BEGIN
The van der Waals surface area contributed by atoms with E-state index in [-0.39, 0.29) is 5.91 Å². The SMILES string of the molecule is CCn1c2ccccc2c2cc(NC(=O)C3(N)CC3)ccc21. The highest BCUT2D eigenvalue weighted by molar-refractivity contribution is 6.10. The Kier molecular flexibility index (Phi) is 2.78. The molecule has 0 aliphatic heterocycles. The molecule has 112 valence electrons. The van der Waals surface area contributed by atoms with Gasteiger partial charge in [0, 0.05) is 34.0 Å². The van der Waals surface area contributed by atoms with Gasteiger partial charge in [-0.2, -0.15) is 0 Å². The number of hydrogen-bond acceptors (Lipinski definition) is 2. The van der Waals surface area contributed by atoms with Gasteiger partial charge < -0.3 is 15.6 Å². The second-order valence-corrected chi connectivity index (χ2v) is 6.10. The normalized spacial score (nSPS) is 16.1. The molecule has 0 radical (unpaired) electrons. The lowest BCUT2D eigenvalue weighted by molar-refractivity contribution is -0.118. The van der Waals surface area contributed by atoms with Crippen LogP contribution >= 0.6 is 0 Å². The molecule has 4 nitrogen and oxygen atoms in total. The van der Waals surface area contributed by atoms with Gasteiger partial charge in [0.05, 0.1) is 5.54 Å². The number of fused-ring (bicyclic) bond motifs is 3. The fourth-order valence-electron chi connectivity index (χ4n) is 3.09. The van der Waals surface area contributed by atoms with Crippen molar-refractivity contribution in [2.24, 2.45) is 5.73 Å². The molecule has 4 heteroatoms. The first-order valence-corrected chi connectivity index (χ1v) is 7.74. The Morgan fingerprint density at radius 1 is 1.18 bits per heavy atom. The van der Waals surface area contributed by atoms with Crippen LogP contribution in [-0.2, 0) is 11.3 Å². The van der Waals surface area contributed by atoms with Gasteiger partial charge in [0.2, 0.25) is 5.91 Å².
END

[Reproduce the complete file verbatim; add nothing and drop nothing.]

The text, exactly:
The van der Waals surface area contributed by atoms with E-state index in [-0.39, 0.29) is 5.91 Å². The SMILES string of the molecule is CCn1c2ccccc2c2cc(NC(=O)C3(N)CC3)ccc21. The highest BCUT2D eigenvalue weighted by molar-refractivity contribution is 6.10. The Kier molecular flexibility index (Phi) is 2.78. The molecule has 0 aliphatic heterocycles. The molecule has 112 valence electrons. The van der Waals surface area contributed by atoms with Gasteiger partial charge in [0, 0.05) is 34.0 Å². The van der Waals surface area contributed by atoms with Gasteiger partial charge in [-0.2, -0.15) is 0 Å². The number of hydrogen-bond acceptors (Lipinski definition) is 2. The van der Waals surface area contributed by atoms with Gasteiger partial charge < -0.3 is 15.6 Å². The second-order valence-corrected chi connectivity index (χ2v) is 6.10. The normalized spacial score (nSPS) is 16.1. The molecule has 0 radical (unpaired) electrons. The lowest BCUT2D eigenvalue weighted by molar-refractivity contribution is -0.118. The van der Waals surface area contributed by atoms with Crippen LogP contribution >= 0.6 is 0 Å². The molecule has 4 nitrogen and oxygen atoms in total. The van der Waals surface area contributed by atoms with Gasteiger partial charge in [0.05, 0.1) is 5.54 Å². The number of fused-ring (bicyclic) bond motifs is 3. The fourth-order valence-electron chi connectivity index (χ4n) is 3.09. The van der Waals surface area contributed by atoms with Crippen molar-refractivity contribution in [2.24, 2.45) is 5.73 Å². The molecule has 4 heteroatoms. The first-order valence-corrected chi connectivity index (χ1v) is 7.74. The Morgan fingerprint density at radius 1 is 1.18 bits per heavy atom. The van der Waals surface area contributed by atoms with Crippen LogP contribution in [-0.2, 0) is 11.3 Å². The van der Waals surface area contributed by atoms with Gasteiger partial charge in [0.2, 0.25) is 5.91 Å².